cat, but if your cat refuses to eat it, then it is worthless. Make sure
whatever vitamin you pick includes taurine in it, or add taurine to it
yourself. Other brands of vitamins I have used in the past and really liked
were Mazuri vitamins, K-Zyme for felines, and Vionate (need to add taurine
to that one).
Note: I really encourage people with young servals to give them an extra
calcium supplement every day until they are at least 2 years old, because
they grow so fast during that time, they need the extra calcium for their
long bones. Think about what you have probably learned already as a vet
student about big dog breed puppy nutrition and apply it to a serval kitten
as far as vitamin needs. They are growing their bones through at least 18
months of age, and NEED extra calcium to have strong bones during that time.
I keep my servals on a bottle of milk formula through 18 months to 2 years
old in order to make sure they get extra calcium. But if you don't wish to
give a bottle, just add a calcium powder to their food. I have used
OsteoForm calcium powder and have had great results with it.
Some people are concerned about cats eating raw bones possibly developing digestive problems. That
might be the case with domestic animals, whose digestive systems have
evolved over hundreds of years of domestication. But we are talking about a
wild feline in it's unchanged form as nature created it. They eat whole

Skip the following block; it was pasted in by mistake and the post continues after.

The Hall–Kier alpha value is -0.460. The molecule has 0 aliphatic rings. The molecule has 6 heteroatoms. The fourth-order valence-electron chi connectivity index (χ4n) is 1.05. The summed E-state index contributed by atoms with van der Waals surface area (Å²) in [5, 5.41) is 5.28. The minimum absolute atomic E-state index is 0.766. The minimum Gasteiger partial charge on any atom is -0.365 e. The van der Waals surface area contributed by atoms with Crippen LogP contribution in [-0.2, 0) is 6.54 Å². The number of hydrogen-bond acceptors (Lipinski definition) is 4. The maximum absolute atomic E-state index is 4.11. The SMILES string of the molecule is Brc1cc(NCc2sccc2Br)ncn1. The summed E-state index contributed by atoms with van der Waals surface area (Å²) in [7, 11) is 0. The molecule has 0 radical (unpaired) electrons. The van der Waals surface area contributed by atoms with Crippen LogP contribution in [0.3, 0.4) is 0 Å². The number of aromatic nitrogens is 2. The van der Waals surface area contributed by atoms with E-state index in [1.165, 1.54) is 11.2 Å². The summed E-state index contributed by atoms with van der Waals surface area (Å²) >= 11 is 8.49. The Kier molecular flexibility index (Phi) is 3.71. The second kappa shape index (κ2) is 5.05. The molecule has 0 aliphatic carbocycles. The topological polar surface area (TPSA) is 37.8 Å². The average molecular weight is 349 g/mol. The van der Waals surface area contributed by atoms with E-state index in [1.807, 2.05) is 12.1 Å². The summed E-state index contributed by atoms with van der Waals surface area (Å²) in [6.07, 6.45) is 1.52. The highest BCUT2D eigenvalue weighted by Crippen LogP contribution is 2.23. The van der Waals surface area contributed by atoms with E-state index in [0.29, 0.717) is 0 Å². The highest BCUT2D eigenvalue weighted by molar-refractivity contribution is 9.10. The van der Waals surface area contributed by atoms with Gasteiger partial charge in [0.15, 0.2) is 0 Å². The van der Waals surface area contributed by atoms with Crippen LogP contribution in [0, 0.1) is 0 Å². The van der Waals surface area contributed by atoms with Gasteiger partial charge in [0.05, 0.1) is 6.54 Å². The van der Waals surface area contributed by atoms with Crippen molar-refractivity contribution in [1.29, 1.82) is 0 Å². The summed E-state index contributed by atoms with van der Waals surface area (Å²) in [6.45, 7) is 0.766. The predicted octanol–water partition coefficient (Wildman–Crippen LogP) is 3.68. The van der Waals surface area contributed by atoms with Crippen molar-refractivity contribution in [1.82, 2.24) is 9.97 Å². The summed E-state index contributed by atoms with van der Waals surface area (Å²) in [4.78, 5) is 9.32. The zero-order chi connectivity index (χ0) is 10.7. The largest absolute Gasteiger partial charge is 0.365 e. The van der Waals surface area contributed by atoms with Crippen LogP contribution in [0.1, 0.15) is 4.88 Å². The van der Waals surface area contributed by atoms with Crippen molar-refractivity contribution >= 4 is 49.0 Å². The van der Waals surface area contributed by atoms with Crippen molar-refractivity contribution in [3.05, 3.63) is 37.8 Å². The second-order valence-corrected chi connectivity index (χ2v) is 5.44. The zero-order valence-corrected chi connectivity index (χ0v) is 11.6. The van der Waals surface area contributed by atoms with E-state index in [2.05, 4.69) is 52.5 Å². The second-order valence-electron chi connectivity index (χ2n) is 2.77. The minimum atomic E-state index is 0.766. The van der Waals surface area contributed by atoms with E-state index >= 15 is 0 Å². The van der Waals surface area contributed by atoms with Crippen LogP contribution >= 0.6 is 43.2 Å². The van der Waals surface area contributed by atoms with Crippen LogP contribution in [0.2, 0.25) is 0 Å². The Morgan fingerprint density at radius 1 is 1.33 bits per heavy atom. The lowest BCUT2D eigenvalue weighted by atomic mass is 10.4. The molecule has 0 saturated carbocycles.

critters in the wild, bones and all.
It's not impossible that a bone
fragment might cause a laceration internally in a wild feline, but most
people will tell you they have fed raw meat and bone diets to their cats for
years and years and have never experienced such a thing happening. I have
some cats up to 18 years old that have been on raw meat and bone diets their
entire lives without any complications. Rule of thumb--don't pick your cat
up around the belly right after they eat! At any rate, I just do not think
the risk is as high of this happening as it might be for a domestic dog or
cat. Besides, this is your cats' natural source of calcium, the most well
absorbed form of calcium they can get.
The bottom line is that there are a lot of good diets and vitamins
out there, but you need to choose what works for your lifestyle and what
makes your cat happiest. If he is not happy on one diet, he will not thrive
overall as well as being on a diet he enjoys more. Just don't let him talk
you into feeding him a bad diet. Let him try some different balanced diets
and see what he enjoys the most.
You also need to feed a diet that you will
be consistent with in your lifestyle--meaning if you choose a diet that
requires you to add a vitamin to it every day, make sure that you will do
that every day. If you have a busy crazy lifestyle and you are prone to get
lazy when feeding and often forget the vitamin because you are tired or in a
hurry, then this is a not a good diet for you to feed your cat.
have to consider what you can afford to feed long term. Such as, if you
decide to feed whole prey diets right now, and you are buying nice fat whole
feeder rats for your cat now--if later on you cannot financially afford to
continue feeding whole rats, your cat might not switch over to a chicken leg
quarter diet very easily or happily.
Many thanks to Tracy Wilson of WildTrax Supply for allowing the use of this article on AfricanServal.com. WildTrax Supply sells WildTrax vitamins as well as other exotic cat equipment. This article is copyrighted 2005 by Tracy Wilson. All rights are reserved.